Clearly, Twinkies are the stuff of myth and legend. Judging by your comments, some of you have Pronounced Views on them, so this post is just for you. I haven’t come across them, and judging by what I’ve read so far, I’ve been spared missed a unique experience.

There’s some riveting stuff online about Twinkies – click HERE for some wonderful and unexpected detail, and more sugar than you can contemplate.


Speaking of sugar, and wilfully ignoring the latest media reports about how much less of it we should be eating, I seem suddenly to be using a lot of it. I blame the ice cream weather. If you haven’t made Delia’s rhubarb crumble ice cream, oh my, you really should. So easy, tastes superb, and is the loveliest rhubarb-pink colour, nothing like that shown in the recipe, HERE.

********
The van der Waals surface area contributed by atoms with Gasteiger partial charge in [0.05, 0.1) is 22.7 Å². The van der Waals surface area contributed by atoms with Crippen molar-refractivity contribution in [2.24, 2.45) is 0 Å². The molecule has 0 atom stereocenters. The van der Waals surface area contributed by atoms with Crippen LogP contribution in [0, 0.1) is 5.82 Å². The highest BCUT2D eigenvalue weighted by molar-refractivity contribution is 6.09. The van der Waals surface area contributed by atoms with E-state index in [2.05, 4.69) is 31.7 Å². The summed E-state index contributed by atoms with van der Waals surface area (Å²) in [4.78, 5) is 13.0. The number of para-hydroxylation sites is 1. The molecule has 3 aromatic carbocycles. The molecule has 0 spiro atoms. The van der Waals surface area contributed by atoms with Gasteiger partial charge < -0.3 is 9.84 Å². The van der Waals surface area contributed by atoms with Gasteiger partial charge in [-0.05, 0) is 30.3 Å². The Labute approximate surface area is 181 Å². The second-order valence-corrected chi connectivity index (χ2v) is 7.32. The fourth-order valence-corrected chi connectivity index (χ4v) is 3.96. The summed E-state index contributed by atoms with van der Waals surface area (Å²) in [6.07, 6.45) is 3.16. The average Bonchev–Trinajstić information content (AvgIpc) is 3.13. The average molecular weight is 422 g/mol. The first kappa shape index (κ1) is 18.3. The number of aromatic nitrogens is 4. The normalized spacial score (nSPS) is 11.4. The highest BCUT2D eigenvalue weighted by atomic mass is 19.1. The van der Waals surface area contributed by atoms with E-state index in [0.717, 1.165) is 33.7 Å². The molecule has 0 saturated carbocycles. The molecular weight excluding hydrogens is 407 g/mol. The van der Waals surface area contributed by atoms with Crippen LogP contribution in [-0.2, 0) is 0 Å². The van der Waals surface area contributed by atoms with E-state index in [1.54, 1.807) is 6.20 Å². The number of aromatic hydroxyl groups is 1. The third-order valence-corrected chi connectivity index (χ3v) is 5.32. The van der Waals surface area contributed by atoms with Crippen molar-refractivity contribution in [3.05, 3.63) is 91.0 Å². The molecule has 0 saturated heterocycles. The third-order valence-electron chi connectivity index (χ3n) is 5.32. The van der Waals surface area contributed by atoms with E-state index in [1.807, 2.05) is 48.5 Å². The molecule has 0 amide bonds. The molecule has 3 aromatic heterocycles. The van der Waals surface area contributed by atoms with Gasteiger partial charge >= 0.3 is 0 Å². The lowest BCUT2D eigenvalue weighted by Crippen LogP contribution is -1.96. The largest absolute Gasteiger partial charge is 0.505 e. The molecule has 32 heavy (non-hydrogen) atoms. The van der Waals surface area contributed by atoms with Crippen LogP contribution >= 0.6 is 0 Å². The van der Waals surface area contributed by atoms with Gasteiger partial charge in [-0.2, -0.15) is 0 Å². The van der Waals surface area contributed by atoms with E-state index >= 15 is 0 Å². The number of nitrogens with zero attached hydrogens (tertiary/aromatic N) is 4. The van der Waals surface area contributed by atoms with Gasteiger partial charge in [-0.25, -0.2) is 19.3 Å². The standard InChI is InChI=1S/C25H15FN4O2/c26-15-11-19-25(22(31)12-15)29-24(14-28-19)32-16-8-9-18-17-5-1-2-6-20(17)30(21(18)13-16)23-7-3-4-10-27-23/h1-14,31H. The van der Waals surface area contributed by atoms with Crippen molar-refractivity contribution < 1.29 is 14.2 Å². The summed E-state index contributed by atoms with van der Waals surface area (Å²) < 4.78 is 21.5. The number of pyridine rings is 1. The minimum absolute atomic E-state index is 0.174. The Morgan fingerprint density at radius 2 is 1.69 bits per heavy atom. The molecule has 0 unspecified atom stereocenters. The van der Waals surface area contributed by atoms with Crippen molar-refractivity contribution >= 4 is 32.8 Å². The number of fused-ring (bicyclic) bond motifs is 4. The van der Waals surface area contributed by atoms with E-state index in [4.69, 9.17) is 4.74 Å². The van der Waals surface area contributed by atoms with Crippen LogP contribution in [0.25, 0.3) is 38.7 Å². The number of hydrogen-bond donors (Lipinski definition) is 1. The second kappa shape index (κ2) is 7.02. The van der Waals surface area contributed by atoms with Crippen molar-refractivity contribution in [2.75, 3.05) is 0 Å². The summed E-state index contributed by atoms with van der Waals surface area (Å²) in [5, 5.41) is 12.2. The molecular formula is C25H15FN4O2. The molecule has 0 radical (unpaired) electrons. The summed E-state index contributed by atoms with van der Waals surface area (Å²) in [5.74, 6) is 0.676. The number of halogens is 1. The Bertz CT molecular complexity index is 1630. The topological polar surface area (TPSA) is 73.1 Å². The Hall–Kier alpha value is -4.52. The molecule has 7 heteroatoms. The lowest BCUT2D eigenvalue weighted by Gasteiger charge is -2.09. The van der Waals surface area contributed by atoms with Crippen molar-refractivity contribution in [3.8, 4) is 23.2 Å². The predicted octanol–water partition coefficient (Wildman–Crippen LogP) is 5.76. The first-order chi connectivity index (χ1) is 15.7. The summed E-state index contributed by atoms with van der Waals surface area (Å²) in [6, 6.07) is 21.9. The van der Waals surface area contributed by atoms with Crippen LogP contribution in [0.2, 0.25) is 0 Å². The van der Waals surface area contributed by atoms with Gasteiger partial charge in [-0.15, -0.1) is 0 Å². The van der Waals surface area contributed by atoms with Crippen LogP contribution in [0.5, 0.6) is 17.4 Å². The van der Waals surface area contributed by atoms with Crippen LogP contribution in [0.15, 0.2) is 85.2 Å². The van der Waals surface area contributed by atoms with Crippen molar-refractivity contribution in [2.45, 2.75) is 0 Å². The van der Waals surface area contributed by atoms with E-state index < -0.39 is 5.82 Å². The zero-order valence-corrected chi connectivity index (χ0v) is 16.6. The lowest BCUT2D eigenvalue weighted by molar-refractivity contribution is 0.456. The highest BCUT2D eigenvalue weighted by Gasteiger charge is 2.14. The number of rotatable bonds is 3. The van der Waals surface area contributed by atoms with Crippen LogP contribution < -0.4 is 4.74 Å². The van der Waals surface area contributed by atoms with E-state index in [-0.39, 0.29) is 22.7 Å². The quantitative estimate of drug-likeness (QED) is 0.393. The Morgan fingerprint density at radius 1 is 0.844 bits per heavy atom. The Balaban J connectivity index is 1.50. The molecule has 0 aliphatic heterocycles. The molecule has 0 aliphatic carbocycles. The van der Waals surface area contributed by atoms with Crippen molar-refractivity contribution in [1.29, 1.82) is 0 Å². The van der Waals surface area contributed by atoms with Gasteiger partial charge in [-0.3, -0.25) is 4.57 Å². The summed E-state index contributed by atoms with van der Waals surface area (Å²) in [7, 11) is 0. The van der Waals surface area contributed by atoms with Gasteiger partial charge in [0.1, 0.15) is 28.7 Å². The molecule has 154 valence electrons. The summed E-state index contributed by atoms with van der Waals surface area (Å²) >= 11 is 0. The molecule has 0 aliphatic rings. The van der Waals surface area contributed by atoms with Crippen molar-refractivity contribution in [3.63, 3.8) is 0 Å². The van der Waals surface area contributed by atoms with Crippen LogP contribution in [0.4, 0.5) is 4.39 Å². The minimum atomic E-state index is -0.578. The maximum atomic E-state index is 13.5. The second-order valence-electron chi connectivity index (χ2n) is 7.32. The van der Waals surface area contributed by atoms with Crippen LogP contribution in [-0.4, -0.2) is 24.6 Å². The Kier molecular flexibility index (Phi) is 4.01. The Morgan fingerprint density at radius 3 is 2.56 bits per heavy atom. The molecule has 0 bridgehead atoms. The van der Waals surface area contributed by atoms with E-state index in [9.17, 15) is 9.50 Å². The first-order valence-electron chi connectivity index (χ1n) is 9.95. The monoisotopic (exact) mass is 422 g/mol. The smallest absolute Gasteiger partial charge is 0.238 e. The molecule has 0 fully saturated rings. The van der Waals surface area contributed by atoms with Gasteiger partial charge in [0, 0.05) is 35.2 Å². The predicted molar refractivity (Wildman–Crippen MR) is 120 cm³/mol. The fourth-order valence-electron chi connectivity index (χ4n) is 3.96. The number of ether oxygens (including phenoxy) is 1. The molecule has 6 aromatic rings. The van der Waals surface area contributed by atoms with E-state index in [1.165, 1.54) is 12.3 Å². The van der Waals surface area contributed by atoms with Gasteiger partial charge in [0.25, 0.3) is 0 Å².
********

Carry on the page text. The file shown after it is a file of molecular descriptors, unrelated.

Walking the dog tonight, I passed a little table outside someone’s house, laden with gooseberries at £1 per punnet. So I came home, looked up the recipe for Delia’s gooseberry and elderflower ice cream, grabbed some money and went back for them.


And that’s just about enough sugar for this summer, Delia!



I’m trying to get back into regular blogging, as I  miss it, and you, but have little to blog about at present. But here goes, a blog about not very much, just to keep my hand in.

I’m sitting – full of painkillers and self-pity – carefully propped up on on of the new sofas (an impulsive moment after a long slow traffic-clogged drive into South Wales a while ago to look at sofas in the manufacturer’s showroom – let’s have two! And what’s more, let’s have a 3-seater and a 2-seater! Thankfully, we liked them very much when they were made and delivered six weeks later). My back has Gone again.